The Holocaust Awareness Museum and Education Center, based at KleinLife, 10100 Jamison Ave., has a star speaker in Ronnie Breslow.
A Holocaust survivor, Breslow frequently gives talks about her experience at schools and to people of all ages.
One of her upcoming talks will take place on Monday, May 13, at Our Lady of Port Richmond Elementary School. That just so happens to be the 80th anniversary of the launch of the St. Louis, a German ocean liner that carried Breslow, her mother and more than 900 Jewish refugees.
The ship made its way from Hamburg to Cuba, where Breslow’s dad was waiting for her and his wife, but was denied permission to land.
Capt. Gustav Schröder went to the United States, but the Roosevelt administration declined to take the refugees. So did Canada.
The St. Louis returned to Europe, where Belgium, England, France and the Netherlands accepted some refugees.
However, some other refugees were rounded up by Nazis and later died during World War II. A book and movie, both titled Voyage of the Damned, recounted the deaths of an estimated 200-plus people who were previously on the St. Louis.
The U.S. Holocaust Memorial Museum, in Washington, D.C., tells the story of the St. Louis.
A book, While Six Million Died, recounted how some nations didn’t do all they could to stop the Holocaust.
The United States apologized in 2012 for its actions.
“He was certainly no friend of the Jews, FDR, that’s for sure,” Breslow said.
Canada apologized last November.
Breslow was 8 when the St. Louis sailed in 1939. A “daddy’s girl,” she was eager to reach Cuba.
“It was a big ship, the St. Louis. I was in very good spirits,” she said.
But, the ship was turned away.
“It was sad and scary,” she recalled.
The St. Louis, which has since been scrapped, went to Antwerp, Belgium, then to Holland, where Breslow and her mom were among 181 ship refugees placed in a detention center.
Later, they were permitted to leave. A ship took them to Antwerp, and later docked in New York, where Breslow and her mom were met by her dad.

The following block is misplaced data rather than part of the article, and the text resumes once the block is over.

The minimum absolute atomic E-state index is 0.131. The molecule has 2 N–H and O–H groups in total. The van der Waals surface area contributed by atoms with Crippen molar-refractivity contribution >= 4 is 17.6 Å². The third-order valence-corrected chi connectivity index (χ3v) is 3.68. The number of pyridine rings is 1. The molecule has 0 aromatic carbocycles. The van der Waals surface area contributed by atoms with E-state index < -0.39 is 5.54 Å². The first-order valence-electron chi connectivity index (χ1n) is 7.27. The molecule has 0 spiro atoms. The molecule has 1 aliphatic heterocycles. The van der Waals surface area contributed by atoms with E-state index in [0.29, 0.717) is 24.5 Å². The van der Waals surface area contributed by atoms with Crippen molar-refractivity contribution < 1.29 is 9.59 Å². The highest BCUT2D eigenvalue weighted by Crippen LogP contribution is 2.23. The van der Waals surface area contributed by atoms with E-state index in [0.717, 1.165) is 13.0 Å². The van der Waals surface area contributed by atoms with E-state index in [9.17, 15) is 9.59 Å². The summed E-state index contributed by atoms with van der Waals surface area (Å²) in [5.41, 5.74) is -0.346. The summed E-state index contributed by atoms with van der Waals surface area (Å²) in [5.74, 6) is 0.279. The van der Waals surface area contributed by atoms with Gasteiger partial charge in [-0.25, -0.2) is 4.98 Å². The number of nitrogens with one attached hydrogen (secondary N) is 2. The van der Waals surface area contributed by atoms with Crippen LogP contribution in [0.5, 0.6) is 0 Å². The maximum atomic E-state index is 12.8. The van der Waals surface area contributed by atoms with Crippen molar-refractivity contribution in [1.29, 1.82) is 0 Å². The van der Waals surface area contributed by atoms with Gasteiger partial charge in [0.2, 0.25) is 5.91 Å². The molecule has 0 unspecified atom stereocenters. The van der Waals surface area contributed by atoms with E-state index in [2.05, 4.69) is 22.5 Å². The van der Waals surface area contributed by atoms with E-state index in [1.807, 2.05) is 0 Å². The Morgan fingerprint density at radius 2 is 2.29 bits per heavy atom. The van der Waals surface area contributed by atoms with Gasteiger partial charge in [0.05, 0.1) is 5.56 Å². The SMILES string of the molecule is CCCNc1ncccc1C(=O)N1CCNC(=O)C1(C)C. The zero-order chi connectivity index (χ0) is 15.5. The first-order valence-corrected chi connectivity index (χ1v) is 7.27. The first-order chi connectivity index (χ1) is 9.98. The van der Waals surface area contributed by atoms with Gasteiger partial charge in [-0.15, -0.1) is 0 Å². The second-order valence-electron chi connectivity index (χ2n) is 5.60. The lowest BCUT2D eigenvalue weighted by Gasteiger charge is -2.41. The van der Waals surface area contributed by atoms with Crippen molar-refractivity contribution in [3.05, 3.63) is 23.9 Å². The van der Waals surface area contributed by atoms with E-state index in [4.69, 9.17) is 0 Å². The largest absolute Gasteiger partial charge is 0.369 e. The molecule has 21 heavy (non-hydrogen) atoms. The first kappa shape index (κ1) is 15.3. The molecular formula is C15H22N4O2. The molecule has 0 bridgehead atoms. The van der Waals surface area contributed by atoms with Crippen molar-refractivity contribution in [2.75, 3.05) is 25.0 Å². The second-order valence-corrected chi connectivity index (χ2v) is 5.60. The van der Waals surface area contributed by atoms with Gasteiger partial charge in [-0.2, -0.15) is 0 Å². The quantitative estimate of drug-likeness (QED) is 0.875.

“He picked me up and twirled me around,” she said.
Breslow and her parents settled in Germantown and later moved to Feltonville.
“ I didn’t know a word of English,” she said.
Breslow looked up words in a dictionary and remembers a teacher at Clara Barton Elementary School staying after school to help her and taking her to Wyoming Library.
“She was the best thing that ever happened to me,” she said of the teacher, though she cannot recall her name.
Breslow ultimately graduated from Olney High School.
Now 88 and living in Elkins Park, Breslow continues to tell her story.
“I hope I’m making a difference,” she said. “I hope I’m educating people so it never happens again.”
Last week, she spoke at Temple Sholom in Broomall. The synagogue observed Holocaust Remembrance Day by reading victims’ names for 24 hours.
“They’re not just names, they’re people. It’s great that Temple Sholom did it,” she said.
Breslow remains concerned about anti-Semitism around the world, including in the United States.
She has spoken at Swarthmore College, and was dismayed in March when the student government organization approved a Boycott, Divestment and Sanctions (BDS) resolution pushed by Students for Justice in Palestine calling on the college to divest from companies that do business with Israel.
Breslow would also like to see House Speaker Nancy Pelosi remove Minnesota Democratic Rep. Ilhan Omar, a BDS supporter who has made harsh comments about Israel, from the Foreign Affairs Committee ••
For more information on Ronnie Breslow’s presentation, call the Holocaust Awareness Museum and Education Center at 215-464-4701 or visit hamec.org.